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Malnutrition Prevalent in Older Adults – Tuesday Tube Facts

Did you know…?

Malnutrition is highest among older adults (65+). Hospital stays with malnutrition are 2x longer than those without.[1]

Patients treated for Covid-19 may require a feeding tube to help supplement their nutrition to fight the infection.[2] Keeping these tubes clear by proactively using the TubeClear system may help maintain feeding tube flow so these patients keep getting the nutrition they need for recovery.[3]

References:

  1. Barrett ML, Bailey MK, Owens PL. “Non-maternal and Non-neonatal Inpatient Stays in the United States Involving Malnutrition.” U.S. Agency for Healthcare Research and Quality. 2016. https://hcup-us.ahrq.gov/reports/HCUPMalnutritionHospReport_083018.pdf
  2. Garcia-Navarro, Lulu, host. “What Is The Treatment For COVID-19 Patients? A Doctor Explains.” Weekend Edition Sunday, NPR. March 15, 2020. https://www.npr.org/2020/03/15/816042230/what-is-the-treatment-for-covid-19-patients-a-doctor-explains
  3. Actuated Medical Inc. TubeClear Prophylactic Test Report: 1100791569, Rev002. 2019.

Thick Formulas and Medications Clog Smaller EADs – Tuesday Tube Facts

Thick Formulas and Medications Clog Smaller EADs – Tuesday Tube Facts

Clogging is especially common when thick formulas and medications are delivered through feeding tubes with smaller French sizes.[1]

If multiple medications must be delivered, it is recommended that each medication be delivered separately.[2]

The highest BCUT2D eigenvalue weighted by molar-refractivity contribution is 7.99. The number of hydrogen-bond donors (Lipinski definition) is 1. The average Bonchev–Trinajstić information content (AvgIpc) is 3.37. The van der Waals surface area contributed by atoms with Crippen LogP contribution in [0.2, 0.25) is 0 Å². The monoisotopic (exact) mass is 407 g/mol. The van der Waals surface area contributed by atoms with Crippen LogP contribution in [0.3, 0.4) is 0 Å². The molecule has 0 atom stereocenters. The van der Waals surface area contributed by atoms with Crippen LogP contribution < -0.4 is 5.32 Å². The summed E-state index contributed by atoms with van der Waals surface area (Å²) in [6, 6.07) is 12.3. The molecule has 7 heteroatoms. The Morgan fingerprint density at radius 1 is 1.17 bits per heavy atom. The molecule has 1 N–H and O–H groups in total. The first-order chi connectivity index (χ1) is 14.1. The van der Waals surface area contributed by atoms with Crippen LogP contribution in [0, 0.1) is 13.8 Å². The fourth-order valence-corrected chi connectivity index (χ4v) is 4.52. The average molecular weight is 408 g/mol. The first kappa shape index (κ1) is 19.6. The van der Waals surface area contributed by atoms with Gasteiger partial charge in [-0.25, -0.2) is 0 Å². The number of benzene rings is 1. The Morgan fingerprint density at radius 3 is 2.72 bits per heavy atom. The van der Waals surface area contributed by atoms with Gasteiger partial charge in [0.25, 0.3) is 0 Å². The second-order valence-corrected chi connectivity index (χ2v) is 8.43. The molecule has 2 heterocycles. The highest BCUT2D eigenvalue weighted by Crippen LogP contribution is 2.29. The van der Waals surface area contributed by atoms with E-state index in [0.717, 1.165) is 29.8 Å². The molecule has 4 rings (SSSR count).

1. Blumenstein I, Shastri YM, Stein J. Gastroenteric tube feeding: techniques, problems and solutions. World J Gastroenterol. 2014. 20(26):8505-24.

2. Kenny, D., & Goodman, P. Care of the patient with enteral tube feeding: An evidence-based practice protocol. Nursing Research. January/February 2010. 59(1S), S22-S31.

Impact of Improper Drug Administration in EADs – Tuesday Tube Facts

Impact of Improper Drug Administration in EADs – Tuesday Tube Facts

Improper drug administration can lead to a feeding tube clog, increased toxicity, or reduced efficacy of the drug.*

Medications cause occlusion in approximately 15% of patients with enteral feeding tubes.*

* Beckwith, M. C., Feddema, S. S., Barton, R. G., & Graves, C. (2004). A Guide to Drug Therapy in Patients with Enteral Feeding Tubes: Dosage Form Selection and Administration Methods. Hospital Pharmacy, 39(3), 225–237. https://doi.org/10.1177/001857870403900308